Challenges of diagnosing fetal alcohol spectrum disorders in foster and adopted children

Challenges of diagnosing fetal alcohol spectrum disorders in foster and adopted children Fetal Alcohol Spectrum Disorders (FASD) might be 10–15 times more prevalent among foster/adopted children compared to the general population; however, many of these children remain undiagnosed or misdiagnosed. The lack of confirmed prenatal alcohol exposure (PAE) may be a key barrier to diagnosis. Our sample included 681 patients evaluated for FASD, according to the University of Washington 4-Digit Diagnostic Code, at a pediatric specialty clinic. Guardianship status and other patient characteristics were evaluated by multinomial logistic regression as potential predictors of being classified into one of the following FASD groups: 1) full or partial Fetal Alcohol Syndrome (FAS/pFAS; n = 97); 2) Static Encephalopathy/Alcohol-Exposed (SE/AE) or Neurobehavioral Disorder/Alcohol-Exposed (ND/AE) (n = 135); and 3) some features of FASD (equivalent to pFAS, SE/AE or ND/AE phenotypes) but unknown PAE (n = 449). Median age at assessment was 7.0 years, non-Hispanic White constituted the predominant racial/ethnic group (49.5%), and the majority (81.8%) lacked involvement from a biological parent/relative. Many patients (66.0%) had some features of FASD but lacked reliable PAE information. Children classified into the ‘some features/unknown PAE’ group had higher median age of assessment (8 years) compared to other groups (6 years; p < 0.001). No association was observed between race/ethnicity or child's sex and FASD outcomes (p > 0.05). Adopted/foster children were 2.8 times as likely (95% CI: 1.6; 4.8) to be classified into the ‘some features/unknown PAE’ group compared to children living with a parent/relative after adjusting for covariates. This study's findings indicate that adopted/foster children are more likely to have unknown PAE and not receive a FASD diagnosis, potentially denying them access to specialized services, treatment, and rehabilitation. http://www.deepdyve.com/assets/images/DeepDyve-Logo-lg.png Alcohol Elsevier

Challenges of diagnosing fetal alcohol spectrum disorders in foster and adopted children

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Publisher
Elsevier
Copyright
Copyright © 2017 Elsevier Inc.
ISSN
0741-8329
D.O.I.
10.1016/j.alcohol.2017.05.004
Publisher site
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Abstract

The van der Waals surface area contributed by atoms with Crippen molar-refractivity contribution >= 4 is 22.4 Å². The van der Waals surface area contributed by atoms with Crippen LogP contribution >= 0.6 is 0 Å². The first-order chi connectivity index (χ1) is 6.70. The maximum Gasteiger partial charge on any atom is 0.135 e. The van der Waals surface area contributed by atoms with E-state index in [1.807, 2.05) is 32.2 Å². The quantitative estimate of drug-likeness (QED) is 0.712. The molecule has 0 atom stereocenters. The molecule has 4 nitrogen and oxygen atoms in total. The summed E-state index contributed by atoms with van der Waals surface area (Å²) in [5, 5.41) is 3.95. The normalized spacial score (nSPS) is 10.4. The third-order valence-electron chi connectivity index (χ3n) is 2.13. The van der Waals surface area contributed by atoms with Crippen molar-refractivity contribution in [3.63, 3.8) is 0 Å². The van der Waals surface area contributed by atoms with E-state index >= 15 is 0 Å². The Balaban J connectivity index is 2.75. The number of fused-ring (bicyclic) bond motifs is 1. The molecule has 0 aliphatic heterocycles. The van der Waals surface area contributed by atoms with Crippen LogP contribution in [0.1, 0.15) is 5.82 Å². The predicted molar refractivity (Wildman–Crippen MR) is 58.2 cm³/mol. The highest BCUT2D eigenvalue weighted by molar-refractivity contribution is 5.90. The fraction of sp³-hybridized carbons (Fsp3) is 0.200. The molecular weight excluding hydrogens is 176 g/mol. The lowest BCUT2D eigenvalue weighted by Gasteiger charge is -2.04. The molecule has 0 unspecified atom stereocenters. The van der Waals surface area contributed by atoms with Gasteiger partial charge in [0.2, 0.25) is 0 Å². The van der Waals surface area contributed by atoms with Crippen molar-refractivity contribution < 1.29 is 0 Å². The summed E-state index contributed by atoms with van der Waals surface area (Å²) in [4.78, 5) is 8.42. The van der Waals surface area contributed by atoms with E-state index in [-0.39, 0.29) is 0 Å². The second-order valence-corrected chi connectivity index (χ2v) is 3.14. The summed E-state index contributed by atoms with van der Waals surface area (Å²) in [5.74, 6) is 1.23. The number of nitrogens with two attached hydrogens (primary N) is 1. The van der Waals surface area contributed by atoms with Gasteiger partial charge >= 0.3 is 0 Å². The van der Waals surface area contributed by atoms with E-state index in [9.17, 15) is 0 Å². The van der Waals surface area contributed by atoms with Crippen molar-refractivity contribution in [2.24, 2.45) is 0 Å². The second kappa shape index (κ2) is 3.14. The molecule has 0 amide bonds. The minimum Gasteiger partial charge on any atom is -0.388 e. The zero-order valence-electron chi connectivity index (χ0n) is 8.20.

Fetal Alcohol Spectrum Disorders (FASD) might be 10–15 times more prevalent among foster/adopted children compared to the general population; however, many of these children remain undiagnosed or misdiagnosed. The lack of confirmed prenatal alcohol exposure (PAE) may be a key barrier to diagnosis. Our sample included 681 patients evaluated for FASD, according to the University of Washington 4-Digit Diagnostic Code, at a pediatric specialty clinic. Guardianship status and other patient characteristics were evaluated by multinomial logistic regression as potential predictors of being classified into one of the following FASD groups: 1) full or partial Fetal Alcohol Syndrome (FAS/pFAS; n = 97); 2) Static Encephalopathy/Alcohol-Exposed (SE/AE) or Neurobehavioral Disorder/Alcohol-Exposed (ND/AE) (n = 135); and 3) some features of FASD (equivalent to pFAS, SE/AE or ND/AE phenotypes) but unknown PAE (n = 449). Median age at assessment was 7.0 years, non-Hispanic White constituted the predominant racial/ethnic group (49.5%), and the majority (81.8%) lacked involvement from a biological parent/relative. Many patients (66.0%) had some features of FASD but lacked reliable PAE information. Children classified into the ‘some features/unknown PAE’ group had higher median age of assessment (8 years) compared to other groups (6 years; p < 0.001). No association was observed between race/ethnicity or child's sex and FASD outcomes (p > 0.05). Adopted/foster children were 2.8 times as likely (95% CI: 1.6; 4.8) to be classified into the ‘some features/unknown PAE’ group compared to children living with a parent/relative after adjusting for covariates. This study's findings indicate that adopted/foster children are more likely to have unknown PAE and not receive a FASD diagnosis, potentially denying them access to specialized services, treatment, and rehabilitation.

Journal

AlcoholElsevier

Published: Mar 1, 2018

References

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